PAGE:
This morning’s commentary from the Wall Street Journal editorial board is of great scientific import, a fragile creature crushed into a perfectly preserved fossil by the forces of reality. Future researchers tracing the evolution of the American right-of-center from market fundamentalism to a viable economic conservatism will regard it as a vital transitional form—like a fish with legs but no lungs: laughably incoherent, woefully unsuited to its environment, and yet also an unmistakable sign of progress and a harbinger of better things to come.
The Journal editors want a Republican president seeking re-election to emphasize “an agenda for workers.” Good. But having perused their old playbook from cover to cover, they find that they have no such agenda and cannot conceive of one. Their leading suggestion is to preserve a corporate tax provision that would begin phasing out in 2023. Notably, they propose no new tax cuts or reforms. Their second suggestion is to “double down on deregulation,” with nary an idea for doing so.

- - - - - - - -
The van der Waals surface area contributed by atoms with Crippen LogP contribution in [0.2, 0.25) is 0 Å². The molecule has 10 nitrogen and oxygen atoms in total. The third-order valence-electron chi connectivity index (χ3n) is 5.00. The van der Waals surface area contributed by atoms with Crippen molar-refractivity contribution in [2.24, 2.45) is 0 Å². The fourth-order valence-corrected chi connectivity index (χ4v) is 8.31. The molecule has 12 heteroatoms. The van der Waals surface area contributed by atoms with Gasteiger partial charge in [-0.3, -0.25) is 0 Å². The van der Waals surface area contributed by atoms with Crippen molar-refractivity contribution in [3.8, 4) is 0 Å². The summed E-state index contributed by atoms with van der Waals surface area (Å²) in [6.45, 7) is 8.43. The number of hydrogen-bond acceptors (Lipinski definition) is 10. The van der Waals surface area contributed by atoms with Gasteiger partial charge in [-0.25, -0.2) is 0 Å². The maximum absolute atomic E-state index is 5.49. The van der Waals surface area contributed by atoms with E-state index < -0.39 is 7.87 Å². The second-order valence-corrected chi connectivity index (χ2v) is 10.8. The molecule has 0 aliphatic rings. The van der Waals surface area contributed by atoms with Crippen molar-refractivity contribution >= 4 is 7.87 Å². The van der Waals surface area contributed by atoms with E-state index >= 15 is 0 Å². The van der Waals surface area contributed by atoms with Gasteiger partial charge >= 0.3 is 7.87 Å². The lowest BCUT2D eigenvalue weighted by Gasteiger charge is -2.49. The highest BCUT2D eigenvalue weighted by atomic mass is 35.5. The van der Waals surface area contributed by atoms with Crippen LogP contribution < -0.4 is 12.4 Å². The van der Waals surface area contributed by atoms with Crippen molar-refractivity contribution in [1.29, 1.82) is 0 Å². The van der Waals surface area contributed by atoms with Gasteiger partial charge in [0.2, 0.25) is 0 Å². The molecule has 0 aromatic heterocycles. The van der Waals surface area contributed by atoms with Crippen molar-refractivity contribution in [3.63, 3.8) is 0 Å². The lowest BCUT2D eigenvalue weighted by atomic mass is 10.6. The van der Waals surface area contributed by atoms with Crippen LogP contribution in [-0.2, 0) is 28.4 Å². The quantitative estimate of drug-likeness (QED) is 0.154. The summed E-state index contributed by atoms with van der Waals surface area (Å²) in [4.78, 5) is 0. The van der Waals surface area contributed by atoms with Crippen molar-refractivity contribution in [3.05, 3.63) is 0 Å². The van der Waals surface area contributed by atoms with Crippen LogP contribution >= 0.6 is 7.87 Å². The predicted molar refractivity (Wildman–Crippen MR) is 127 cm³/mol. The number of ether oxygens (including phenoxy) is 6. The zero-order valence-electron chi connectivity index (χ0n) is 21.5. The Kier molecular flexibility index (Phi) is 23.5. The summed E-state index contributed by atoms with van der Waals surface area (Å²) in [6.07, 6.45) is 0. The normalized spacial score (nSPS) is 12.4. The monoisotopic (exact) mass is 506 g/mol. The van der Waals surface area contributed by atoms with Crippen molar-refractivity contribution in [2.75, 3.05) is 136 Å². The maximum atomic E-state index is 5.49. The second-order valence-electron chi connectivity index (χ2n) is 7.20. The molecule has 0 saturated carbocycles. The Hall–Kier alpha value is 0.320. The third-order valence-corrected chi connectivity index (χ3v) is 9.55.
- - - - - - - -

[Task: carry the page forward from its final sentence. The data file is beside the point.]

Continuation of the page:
Their “opportunity agenda” consists of “school choice for K-12 and vocational education after high school”—ten useful words in an 800-word editorial. Interestingly, they endorse the placed-based premise of Opportunity Zones and thus the use of “federal subsidies” to “spread investment into depressed areas,” but offer no new policies in that direction.
That’s it, the entirety of their “alternative economic platform with broader appeal.” Gone are the vestigial tax cuts, trade deals, and financial accelerants. But nothing has yet replaced them.
The final paragraphs declare Republicans “destined to play defense on health care” and lament Trump’s “populist themes” on globalization, suggesting “a second-term immigration compromise that would offer to legalize Dreamers and expand legal immigration in return for more border control.” That’s not sold as “an agenda for workers,” though, it is intended to help Trump “expand his support among Hispanics and suburban swing voters.”
One sympathizes with the Journal editorial board’s predicament. It’s a harsh world outside the cozy but evaporating shallows of supply-side dogma. Some adapt and thrive, others flop around until they expire. The result for conservatism, fortunately, will not be extinction but rather a stronger iteration, better able to meet the modern environment’s challenges.
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